He gently explained that Ezra would probably do fine at home, but that labored breathing is very tiring for children and advised that we head down to Children's Hospital "very quickly."
I've not had many emergency room experiences, but they seem to normally entail a lot of waiting. Boy, did they whisk him into a room quickly!
He was so tired and had so little energy that he barely protested anything they did. It's strange-- I'm used to having full control over every little thing that happens with my little ones (I know you laugh, parents of older children!) but in the hospital, they don't ask permission for everything--you've given permission for them to treat and they largely just tell you what they are doing, if there is time.
Pretty soon we were given a private room. Ezra slept and nursed and I watched as his oxygen levels rose reassuringly. It was rather peaceful. About two dozen people came and went, all nicely explaining things and trying to examine him without scaring him; there were just so many different people! The whole experience was completely new to me, and made me realize how healthy and fortunate we have been. No one in my immediate family was ever hospitalized, and my kids were born at home, so my only hospital experiences had been as a brief visitor. I noticed a piece of equipment in our room donated in honor of a child cancer survivor, and paid silent homage to children and parents who have spent so much time in those rooms.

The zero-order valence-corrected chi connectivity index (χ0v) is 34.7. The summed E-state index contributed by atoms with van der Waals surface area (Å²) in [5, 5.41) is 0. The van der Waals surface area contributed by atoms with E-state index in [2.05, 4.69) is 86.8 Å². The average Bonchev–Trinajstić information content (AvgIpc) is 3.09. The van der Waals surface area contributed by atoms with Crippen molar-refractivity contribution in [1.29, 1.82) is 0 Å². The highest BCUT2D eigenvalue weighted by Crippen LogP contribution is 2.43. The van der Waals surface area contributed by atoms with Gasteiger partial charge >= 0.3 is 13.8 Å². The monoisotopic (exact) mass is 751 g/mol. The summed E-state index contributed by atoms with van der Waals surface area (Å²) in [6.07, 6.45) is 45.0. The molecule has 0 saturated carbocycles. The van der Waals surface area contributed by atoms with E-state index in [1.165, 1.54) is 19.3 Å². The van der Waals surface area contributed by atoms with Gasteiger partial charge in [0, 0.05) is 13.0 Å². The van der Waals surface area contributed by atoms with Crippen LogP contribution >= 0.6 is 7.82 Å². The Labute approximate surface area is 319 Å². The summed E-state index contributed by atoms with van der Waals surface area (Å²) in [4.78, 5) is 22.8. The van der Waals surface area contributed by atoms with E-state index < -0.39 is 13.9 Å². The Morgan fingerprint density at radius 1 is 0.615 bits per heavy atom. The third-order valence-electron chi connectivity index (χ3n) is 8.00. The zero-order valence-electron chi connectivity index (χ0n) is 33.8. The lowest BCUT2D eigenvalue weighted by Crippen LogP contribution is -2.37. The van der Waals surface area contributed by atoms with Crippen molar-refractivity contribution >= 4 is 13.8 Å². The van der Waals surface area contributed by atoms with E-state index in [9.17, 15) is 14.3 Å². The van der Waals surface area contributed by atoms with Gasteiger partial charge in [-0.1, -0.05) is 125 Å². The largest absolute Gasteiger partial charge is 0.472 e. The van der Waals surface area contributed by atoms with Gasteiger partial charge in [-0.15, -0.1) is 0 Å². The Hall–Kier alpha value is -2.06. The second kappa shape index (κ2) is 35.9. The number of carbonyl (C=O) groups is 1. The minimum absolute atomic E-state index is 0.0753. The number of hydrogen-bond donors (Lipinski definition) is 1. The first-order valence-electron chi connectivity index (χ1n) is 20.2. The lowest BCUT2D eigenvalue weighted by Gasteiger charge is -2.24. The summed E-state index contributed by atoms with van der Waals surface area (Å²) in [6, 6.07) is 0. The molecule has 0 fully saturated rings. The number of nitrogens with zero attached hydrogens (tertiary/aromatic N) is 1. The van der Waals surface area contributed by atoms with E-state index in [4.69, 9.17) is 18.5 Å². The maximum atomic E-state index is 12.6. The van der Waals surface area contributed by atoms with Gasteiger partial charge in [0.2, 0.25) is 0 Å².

I noticed at one point, everyone who came into the room suddenly had on a face mask and smock. I guess they had to because of an alert put on our room for risk of whooping cough contagion. (for any worrier-readers, be assured; ezra doesn't have whooping cough.)
Our room had a lovely view of the Cathedral and the James J. Hill house, and some lovely sunshine; familiar sights which somehow made me feel more grounded. I just love seeing the Cathedral with it's cross atop all lit up reassuringly at night, as if to say, "there's still a light on here."
It seemed like an age passed before morning came, but bit by bit, especially after he woke up and had some juice, Ezra started to perk up. He told me at one point that there was a lion-cat going around the room and had some other diverting news, which I think was his way of entertaining himself.